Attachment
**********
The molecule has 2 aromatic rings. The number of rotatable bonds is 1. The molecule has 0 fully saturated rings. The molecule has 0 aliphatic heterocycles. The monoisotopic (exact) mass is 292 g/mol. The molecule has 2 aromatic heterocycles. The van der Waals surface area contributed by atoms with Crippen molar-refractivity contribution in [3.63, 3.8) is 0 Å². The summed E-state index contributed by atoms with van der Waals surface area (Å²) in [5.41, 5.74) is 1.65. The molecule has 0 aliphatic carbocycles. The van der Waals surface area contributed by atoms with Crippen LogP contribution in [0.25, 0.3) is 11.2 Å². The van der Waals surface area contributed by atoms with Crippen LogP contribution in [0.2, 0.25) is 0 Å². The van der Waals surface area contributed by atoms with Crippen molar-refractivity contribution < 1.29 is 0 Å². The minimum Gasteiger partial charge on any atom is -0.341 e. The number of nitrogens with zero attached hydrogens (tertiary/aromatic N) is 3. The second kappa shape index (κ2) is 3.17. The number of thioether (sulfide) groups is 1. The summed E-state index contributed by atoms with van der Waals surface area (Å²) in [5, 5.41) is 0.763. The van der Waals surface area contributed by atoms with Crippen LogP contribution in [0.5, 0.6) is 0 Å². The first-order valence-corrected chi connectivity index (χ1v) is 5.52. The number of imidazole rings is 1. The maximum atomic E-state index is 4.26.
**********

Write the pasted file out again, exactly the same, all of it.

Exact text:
The molecule has 2 aromatic rings. The number of rotatable bonds is 1. The molecule has 0 fully saturated rings. The molecule has 0 aliphatic heterocycles. The monoisotopic (exact) mass is 292 g/mol. The molecule has 2 aromatic heterocycles. The van der Waals surface area contributed by atoms with Crippen molar-refractivity contribution in [3.63, 3.8) is 0 Å². The summed E-state index contributed by atoms with van der Waals surface area (Å²) in [5.41, 5.74) is 1.65. The molecule has 0 aliphatic carbocycles. The van der Waals surface area contributed by atoms with Crippen LogP contribution in [0.25, 0.3) is 11.2 Å². The van der Waals surface area contributed by atoms with Crippen LogP contribution in [0.2, 0.25) is 0 Å². The van der Waals surface area contributed by atoms with Crippen molar-refractivity contribution < 1.29 is 0 Å². The minimum Gasteiger partial charge on any atom is -0.341 e. The number of nitrogens with zero attached hydrogens (tertiary/aromatic N) is 3. The second kappa shape index (κ2) is 3.17. The number of thioether (sulfide) groups is 1. The summed E-state index contributed by atoms with van der Waals surface area (Å²) in [5, 5.41) is 0.763. The van der Waals surface area contributed by atoms with Crippen LogP contribution in [0.5, 0.6) is 0 Å². The first-order valence-corrected chi connectivity index (χ1v) is 5.52. The number of imidazole rings is 1. The maximum atomic E-state index is 4.26.